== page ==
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Beth had been partnered with Steve for 12 years. She thought they were doing just fine. There were a few scuffles and every now and then she felt some distance but overall she figured it was just what people go through in a relationship. Then she stumbled into a pit of horror one afternoon looking for a phone number for Steve’s brother. She noticed a list of numbers that were foreign to her. She called one and found out it was an escort service. She had no idea. She was numb with shock and even though the evidence of infidelity was clear as a bell she was hoping that there would be a legitimate answer to this horrible reality. 

There wasn’t. At first, Steve lied about the inquiry. Then he finally came clean. It was piecemeal. If Beth asked the right question he gave her an honest response. This went on for a few days until such a point that Beth was unsure she would ever get the truth to the full extent. Now she had a dilemma. Do I leave the relationship? When can I know the last shoe of disclosure has dropped? Do I ask for a polygraph? How do I live with him knowing that he has so prolifically, profoundly lied to me? Who in the hell can possibly understand this crazy-making experience that I feel from being gaslit? There were a ton of other questions that raged within. 

Couples like Beth and Steve who experience infidelity will only heal through truth-telling. While the steps toward healing are not cookie cut, truth-telling must be embraced, particularly when there is compulsive infidelity.  Every stone must be turned over so that there are no secrets. A polygraph can be helpful to establish that a full disclosure has been made. 

When truth is agonizingly piece-mealed it is torture to the offended partner. “I wanna believe, but how can I when details dribble out that break my heart” is a common response.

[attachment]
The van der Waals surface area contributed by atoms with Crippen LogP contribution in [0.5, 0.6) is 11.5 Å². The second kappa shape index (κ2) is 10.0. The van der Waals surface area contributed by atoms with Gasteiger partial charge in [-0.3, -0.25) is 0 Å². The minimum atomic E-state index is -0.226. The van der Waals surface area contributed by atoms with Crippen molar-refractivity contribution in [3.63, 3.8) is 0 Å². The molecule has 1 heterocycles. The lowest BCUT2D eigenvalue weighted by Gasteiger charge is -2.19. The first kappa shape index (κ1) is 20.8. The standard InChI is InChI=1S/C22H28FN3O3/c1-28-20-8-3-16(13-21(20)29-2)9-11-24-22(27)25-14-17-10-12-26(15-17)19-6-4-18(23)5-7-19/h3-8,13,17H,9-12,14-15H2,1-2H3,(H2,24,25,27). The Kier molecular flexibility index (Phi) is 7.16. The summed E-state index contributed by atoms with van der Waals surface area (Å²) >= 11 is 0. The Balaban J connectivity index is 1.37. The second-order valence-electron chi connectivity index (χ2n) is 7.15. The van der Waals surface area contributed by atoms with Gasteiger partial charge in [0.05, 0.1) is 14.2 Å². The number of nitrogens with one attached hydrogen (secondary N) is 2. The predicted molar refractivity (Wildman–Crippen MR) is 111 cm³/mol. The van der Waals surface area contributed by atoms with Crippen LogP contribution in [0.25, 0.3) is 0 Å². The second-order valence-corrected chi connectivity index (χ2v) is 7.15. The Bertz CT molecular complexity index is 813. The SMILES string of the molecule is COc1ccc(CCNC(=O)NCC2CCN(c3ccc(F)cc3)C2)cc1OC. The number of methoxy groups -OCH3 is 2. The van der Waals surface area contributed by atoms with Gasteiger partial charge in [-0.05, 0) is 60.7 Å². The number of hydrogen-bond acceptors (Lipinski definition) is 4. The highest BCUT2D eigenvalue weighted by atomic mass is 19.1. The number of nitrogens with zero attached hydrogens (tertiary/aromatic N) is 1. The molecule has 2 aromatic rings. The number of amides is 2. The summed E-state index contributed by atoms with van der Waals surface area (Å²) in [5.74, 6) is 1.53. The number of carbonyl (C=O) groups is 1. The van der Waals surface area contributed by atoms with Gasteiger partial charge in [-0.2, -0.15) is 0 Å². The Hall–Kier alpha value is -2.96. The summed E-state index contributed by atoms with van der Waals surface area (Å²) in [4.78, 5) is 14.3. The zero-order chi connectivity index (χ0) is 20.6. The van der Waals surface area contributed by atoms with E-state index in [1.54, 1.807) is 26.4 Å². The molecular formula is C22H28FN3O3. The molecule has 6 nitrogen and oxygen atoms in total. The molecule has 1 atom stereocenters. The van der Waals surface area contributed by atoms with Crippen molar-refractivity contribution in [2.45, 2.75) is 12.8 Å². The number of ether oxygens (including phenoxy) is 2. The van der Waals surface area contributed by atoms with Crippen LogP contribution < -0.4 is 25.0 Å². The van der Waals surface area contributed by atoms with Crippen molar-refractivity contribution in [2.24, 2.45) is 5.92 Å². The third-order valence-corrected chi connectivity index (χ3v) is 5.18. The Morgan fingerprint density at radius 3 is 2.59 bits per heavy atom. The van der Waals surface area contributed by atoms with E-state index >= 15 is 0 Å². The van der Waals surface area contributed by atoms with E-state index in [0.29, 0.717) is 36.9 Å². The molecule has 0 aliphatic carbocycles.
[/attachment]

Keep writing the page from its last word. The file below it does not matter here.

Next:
Truth-telling about secret behaviors is essential but not sufficient. The partner in shock wants to know “Where did this behavior come from”. “This is not who I thought I was partnering with or what I thought I would get!” It is significant for the philandering partner to understand the cycle of offending behavior and disclose what was going on within that led to the hurtful behavior. The behavior did not happen out of the blue. If so, you would have been even yet more unpredictable. Digging in and understanding the mistaken beliefs, build-up behaviors and triggers that precipitated betrayal is a necessary truth-telling step for both the betrayer and the one betrayed. At least the betrayed can begin to grapple with what’s been going on inside their partner who betrayed. 

Truth-telling establishes a ground zero in a relationship pockmarked with infidelity that helps to determine the potential future of the relationship. It does not guarantee that the relationship can be salvaged, but without it, healing doesn’t happen.

Once these two momentous steps in truth-telling have been taken, there will be questions that nag the betrayed. How could my partner pull off this behavior under my very eyes? Why would they do this? What is wrong with me that I ended up screwed over like this?